After the holes were bored and the jaws were shaped, it was time for installation. Every vise hardware set is probably a little different, so I won’t get too technical here. The bottom line is that the mount assembly is positioned on the underside of the benchtop and screwed or lag-bolted into place. Then, the jaw is threaded onto the guide rods and screw, which are then run through their respective holes in the mount and secured. The screw is then tightened to snug the jaw up again...
I’ve been wanting a shaving bench. And since i can’t help but contemplate the design concepts behind what i’m about to build, i contemplated the fundamentals of how a shaving horse works. I thought “Great. But why not like this?” .. as an alternate mechanism for clamping a work piece in position sprang to mind. The contraption looks to me like a giraffe stretched out to drink, or the head of a giraffe, so I call it the shaving Giraffe rather than shaving Horse. W...
This is part of III of the blog series where the vise is disassembled and cleaned. Disassembly:I would like to take the vise apart, however it looks like I have to take a compromise. I decided to disassemble the vise as much possible. Once the pin at the rear of the vise was tapped out, I was able to tap the rear guide plate out. Once that is out, the back jaw assembly slides out easily. Now you could clearly see the threaded shoe. I also noticed there is a spring on the fr...
Late last night I ended with some small boards getting glued into larger boards. Well this morning while the little guy was sleeping I was able to get those out of the clamps and start getting them to final dimensions. I purposefully made the glue ups larger than needed to I can trim them to size and make up for any irregularities encountered during the glueup. First order was to simply clean them up 4 square.. Then I ripped the sides to get to final width (did a little of...
I’ve wanted a vise for quite some time. I was finally able to get one with some money I received for Christmas. I went with the Rockler quick-release front vise. I wanted the Veritas one, but there were other things I needed as well, so I went with the cheaper option so that I could get those other things. I don’t have a workbench yet, so it was a little more difficult to install in the worktable which I built before I really knew what I needed. It’s really just a big...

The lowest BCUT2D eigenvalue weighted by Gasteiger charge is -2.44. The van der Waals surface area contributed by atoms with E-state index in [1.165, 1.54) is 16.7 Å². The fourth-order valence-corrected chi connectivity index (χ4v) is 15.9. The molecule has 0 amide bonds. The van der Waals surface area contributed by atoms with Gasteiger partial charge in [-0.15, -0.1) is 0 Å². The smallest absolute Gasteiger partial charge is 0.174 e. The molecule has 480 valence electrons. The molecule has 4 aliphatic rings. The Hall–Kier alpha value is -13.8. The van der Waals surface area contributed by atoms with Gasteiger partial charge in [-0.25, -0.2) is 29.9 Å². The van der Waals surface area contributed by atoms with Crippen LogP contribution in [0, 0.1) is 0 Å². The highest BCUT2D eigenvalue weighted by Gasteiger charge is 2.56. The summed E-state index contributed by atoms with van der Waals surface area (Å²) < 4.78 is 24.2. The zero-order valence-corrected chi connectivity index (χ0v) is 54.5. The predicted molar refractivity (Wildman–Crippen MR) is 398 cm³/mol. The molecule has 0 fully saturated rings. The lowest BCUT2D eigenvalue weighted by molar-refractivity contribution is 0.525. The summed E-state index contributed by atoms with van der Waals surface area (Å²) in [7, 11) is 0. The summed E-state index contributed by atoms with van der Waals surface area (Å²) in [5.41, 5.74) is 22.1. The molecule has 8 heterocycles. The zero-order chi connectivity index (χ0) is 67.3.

Edit: Thanks to everyone (esp DaveR) for their suggestions/help/nitpicking :D I completely redid the project and got rid of the wierd dimensions and such, and I’m much happier with it now. I didn’t bother with cutouts or shims for the vise this time since until I get one, thats kind of pointless, and overall tried to keep it simple. Here is the Sketchup File I had fun working on the Sheet Goods rack, I decided to get going on some of the other projects I have planned for t...
More details about the Guide nut – where you see the red, that is where I had to trim out part of the thread that prevents the screw from fully advancing as the thread is being cut. If you do this, then you’re creating the wood screw will be so much quicker than mine. Only thing you may have to fight is the depth of your router bit. If too deep, then the freshly screw will be loose in the guide nut. If not deep enough, the advancement of the screw will get nearly if not imposs...
Well it’s been a little bit since my last blog, but here is what I’ve been able to get done in the shop over the past little bit. I last left with a freshly glued up top, and a question on what timbers to use for the legs. Well I decided to use the four maple beams I had for the legs. Even though two of them contain the pith, and some rather large cracks, I would rather have that then 3 different types of wood that looked only slightly better, so maple it is. After the top w...
Now the dowel I used to make the wood screw was not the prettiest – as it had some knots and almost some bark within it – I figured most likely I would be using it for a testing and not an actual screw for the bench. I took the guild block/nut with the router bolted on top, clamped it to my current bench (hollow core door) and got ready to do my first test. I turned on the router, put my dowel in and started away. NOTE: I had about 3”-4” from my old dowel to use for ...
Not exactly a woodworking project, but will parlay into a workbench project to come. This is an old vise I got from my dad’s shop. I don’t know too much about it, but it says Desmond-Stephan Mfg Co. on the left side and Urbana, Ohio on the right. I restored it to useable condition and will mount it on my new workbench after building it. Before Restoration. A rusted mess! I used an “Electrolytic Rust Removal” process to remove the bulk of the rust. I couldn...
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